The Internality of Bro-ness

by whynotbeme

Here is a clip of Jerry Seinfeld talking about candy as a child. Exchange the word “candy” with “girls” and up the age a few years.

This is not unlike what it feels like to be a bro. Am I right?

Books, films, TV shows, and other media have also been dedicated to exploring what it’s like to be a guy (whereas the female experience has historically been marginalized. A fine example of bro-thinking, which is gross and offensive to some women I have met, is the short story “A&P” by John Updike). One thing most of us can all agree on as human beings is that sex is important and desired. In our heteronormative society (one in which heterosexuality and heterosexual relationships are considered normal, while non-heterosexuality and its manifestations are considered abnormal), “sex” is depicted in the form of what are often called “hot girls.”

We see “hot girls” everywhere we look: in movies, on TV, in books, on the internet, in cartoons, in video games, at sporting events, on magazine covers, on billboards. Breasts, buttocks, midriffs, crotches, lower backs, and even faces are depicted as purely sexual objects (what’s called “sexualization“), often separated from the rest of the women in a technique called fragmentation.

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Desire. Embodied. Except that you can’t own a woman.

These images are a large part of how we determine what is “hot” and what is not hot. Secondarily, we see variations on “hotness” in real life, girls who may possess some “hot” attributes: at school, at work, the cute cashier at the pharmacy, the city girls walking down the street in fashionable jeans, walking around all over the place. A guy understands early on that he may not obtain that ideal “hotness” as it is depicted in movies and magazines right off the bat. But he can work up to it. All he needs to do is get his foot in the door.

And women are this door. That’s how we’re taught to see them; sex is something we want, and women have it (I forget where I’m borrowing this idea from but when I find out, I’ll post a citation). And as long as we start somewhere, and overcome that whole virginity issue, we have a chance to SOMEDAY achieve Angelina Jolie-level hotness. It’s a reflection of the same pursuit-of-happiness thing like the one in the Constitution. And think how happy that will make us! We’ve wanted it our whole lives; how could it not?

We’re reminded, or we remind ourselves, that the human race is dependent on the urge to procreate as a justification to objectify women this way (backhandedly making it seem healthy), yet we men are also taught not to want kids, because kids mean commitment and loss of independence. So we are told to want to fuck a lot, with no consequences.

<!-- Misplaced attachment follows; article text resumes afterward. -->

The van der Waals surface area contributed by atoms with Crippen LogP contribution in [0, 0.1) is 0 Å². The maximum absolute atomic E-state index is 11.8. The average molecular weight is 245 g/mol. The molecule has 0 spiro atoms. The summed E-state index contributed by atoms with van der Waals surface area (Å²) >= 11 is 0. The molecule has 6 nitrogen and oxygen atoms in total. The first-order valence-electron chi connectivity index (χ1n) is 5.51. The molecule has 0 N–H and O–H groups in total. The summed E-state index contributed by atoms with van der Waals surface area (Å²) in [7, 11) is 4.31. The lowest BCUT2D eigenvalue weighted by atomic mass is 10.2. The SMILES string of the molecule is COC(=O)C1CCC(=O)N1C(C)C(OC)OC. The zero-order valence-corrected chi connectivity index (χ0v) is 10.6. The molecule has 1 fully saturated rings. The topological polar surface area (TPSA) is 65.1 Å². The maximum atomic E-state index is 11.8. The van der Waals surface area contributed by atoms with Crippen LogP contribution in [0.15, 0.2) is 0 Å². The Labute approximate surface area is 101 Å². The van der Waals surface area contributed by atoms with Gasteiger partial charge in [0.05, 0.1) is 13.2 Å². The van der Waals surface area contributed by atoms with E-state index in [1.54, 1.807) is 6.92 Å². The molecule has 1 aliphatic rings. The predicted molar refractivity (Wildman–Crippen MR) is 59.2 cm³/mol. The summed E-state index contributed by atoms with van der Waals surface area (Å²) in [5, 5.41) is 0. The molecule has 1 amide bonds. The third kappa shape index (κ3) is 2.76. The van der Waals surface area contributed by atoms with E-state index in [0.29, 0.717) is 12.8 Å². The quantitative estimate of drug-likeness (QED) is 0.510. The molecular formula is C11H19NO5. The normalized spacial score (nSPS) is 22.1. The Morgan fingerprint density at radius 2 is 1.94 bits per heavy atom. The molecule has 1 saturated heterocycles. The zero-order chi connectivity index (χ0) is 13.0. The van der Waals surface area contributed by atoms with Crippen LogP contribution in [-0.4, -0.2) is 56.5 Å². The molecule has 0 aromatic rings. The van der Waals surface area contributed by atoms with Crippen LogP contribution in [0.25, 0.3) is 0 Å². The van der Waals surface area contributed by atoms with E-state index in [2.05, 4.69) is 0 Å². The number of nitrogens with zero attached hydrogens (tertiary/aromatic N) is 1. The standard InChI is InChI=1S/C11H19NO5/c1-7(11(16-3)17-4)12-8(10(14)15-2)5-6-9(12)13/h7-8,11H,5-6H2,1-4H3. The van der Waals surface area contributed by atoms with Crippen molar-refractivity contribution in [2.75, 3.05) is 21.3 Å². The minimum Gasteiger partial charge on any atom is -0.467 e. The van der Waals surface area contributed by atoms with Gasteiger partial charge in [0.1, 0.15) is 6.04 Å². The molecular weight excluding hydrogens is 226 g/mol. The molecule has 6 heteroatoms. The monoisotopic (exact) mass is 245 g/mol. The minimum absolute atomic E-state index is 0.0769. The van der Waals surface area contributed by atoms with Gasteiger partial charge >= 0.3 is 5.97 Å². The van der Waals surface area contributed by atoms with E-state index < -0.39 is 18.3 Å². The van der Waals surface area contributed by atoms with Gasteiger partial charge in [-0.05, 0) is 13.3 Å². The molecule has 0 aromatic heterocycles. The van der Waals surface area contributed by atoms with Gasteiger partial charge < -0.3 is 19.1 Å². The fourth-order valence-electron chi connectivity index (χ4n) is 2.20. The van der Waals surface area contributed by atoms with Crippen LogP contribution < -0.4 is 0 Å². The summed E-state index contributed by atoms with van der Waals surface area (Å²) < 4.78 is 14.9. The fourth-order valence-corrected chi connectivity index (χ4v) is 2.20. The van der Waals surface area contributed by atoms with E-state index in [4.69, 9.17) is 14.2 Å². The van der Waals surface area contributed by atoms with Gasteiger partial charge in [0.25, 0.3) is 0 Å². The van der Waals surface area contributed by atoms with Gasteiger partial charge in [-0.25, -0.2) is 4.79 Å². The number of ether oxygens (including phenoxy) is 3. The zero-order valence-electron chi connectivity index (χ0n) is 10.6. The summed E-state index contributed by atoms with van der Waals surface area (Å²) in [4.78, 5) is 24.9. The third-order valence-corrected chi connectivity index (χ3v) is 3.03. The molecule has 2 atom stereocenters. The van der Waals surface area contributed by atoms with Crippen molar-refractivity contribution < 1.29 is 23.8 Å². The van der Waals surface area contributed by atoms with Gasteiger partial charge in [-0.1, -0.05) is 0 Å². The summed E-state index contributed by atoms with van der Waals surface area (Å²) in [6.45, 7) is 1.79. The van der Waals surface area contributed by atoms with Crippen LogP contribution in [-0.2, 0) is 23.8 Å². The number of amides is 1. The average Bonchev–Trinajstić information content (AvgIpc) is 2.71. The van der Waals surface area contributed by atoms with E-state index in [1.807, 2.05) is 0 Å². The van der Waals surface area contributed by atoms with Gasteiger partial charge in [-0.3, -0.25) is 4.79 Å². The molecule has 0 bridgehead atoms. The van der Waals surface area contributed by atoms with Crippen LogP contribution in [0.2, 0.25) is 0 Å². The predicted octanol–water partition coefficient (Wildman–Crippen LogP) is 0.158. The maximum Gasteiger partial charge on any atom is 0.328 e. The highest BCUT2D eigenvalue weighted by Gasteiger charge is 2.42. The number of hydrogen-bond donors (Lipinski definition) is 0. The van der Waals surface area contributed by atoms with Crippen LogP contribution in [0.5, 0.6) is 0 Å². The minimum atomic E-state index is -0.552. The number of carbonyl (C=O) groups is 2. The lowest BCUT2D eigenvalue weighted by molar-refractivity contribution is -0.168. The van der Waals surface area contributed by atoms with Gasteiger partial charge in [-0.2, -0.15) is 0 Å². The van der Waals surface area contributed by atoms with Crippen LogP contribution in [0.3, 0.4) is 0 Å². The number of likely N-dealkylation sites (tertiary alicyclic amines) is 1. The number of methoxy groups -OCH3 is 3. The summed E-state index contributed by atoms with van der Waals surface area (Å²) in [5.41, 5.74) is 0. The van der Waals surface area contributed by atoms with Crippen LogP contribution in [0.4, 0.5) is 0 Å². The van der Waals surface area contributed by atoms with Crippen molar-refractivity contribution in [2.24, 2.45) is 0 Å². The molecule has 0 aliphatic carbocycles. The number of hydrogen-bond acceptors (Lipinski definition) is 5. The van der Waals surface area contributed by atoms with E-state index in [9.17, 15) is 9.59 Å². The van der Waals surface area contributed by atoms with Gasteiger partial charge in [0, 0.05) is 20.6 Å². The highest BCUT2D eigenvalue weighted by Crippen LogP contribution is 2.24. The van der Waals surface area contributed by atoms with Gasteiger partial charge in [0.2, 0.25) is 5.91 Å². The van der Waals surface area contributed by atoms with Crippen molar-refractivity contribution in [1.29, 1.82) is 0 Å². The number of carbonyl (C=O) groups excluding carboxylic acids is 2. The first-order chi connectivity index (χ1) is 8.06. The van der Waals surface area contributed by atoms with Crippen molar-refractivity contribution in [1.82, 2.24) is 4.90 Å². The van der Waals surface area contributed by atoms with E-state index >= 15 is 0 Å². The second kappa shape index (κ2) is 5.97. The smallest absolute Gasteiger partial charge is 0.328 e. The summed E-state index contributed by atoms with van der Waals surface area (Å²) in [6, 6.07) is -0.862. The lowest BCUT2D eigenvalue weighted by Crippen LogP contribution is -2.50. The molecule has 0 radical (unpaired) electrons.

With this logic, women possess both the most desirable thing on earth (sex) and the most undesirable thing (motherhood). How are we supposed to see women as complete, consistent human beings with this ridiculous contradiction spinning away in our heads? We must divest ourselves of it; it’s the single greatest cause of objectification. Is a woman truly no more than a thing to be fucked and run away from?

The answer is no. The urge to judge a woman based on her looks must be placed under control in order to curb any manifestation of this flawed mentality. The “male gaze,” as it is sometimes called, is a judging gaze in which her value is being assessed based on her looks. Therefore, if she is not seen, she has no value.

NO! SHE HAS VALUE BEFORE YOU SEE HER! SHE HAS IDEAS, DREAMS, INSIGHTS, KNOWLEDGE, POWER! You don’t know her. You don’t know anything about her, except that she is human. Think of it this way: her sexy curves might be turning your brain to jello, but she doesn’t know anything about you either. Maybe she’s judging you as an ogler, a pig, a scumbag, a creep who can’t keep his eyes to himself. But women are so often made to feel dependent on men for their own identities, not to mention financially. So men, then, also possess the most desirable thing to women (security), and the least desirable thing (no respect as a human being). DOES THIS DESCRIPTION SUM YOU UP? IS THIS ACCEPTABLE TO YOU?

No. It shouldn’t be. You don’t know her, she doesn’t know you. Remember that, and keep your eyes to yourself. Keep your tongue, your whistle, your comments, et cetera, to yourself. She is more than an object, and you are more than a subject.

Additionally, she might very well be judging you on your looks, too, but in a country where “one in 4 college-aged women report experiences that meet the legal definitions of rape or attempted rape” (source: Dr Kathleen Young) you have a lot less chance of getting sexually assaulted for it. So, from one bro to another, back off with that argument.

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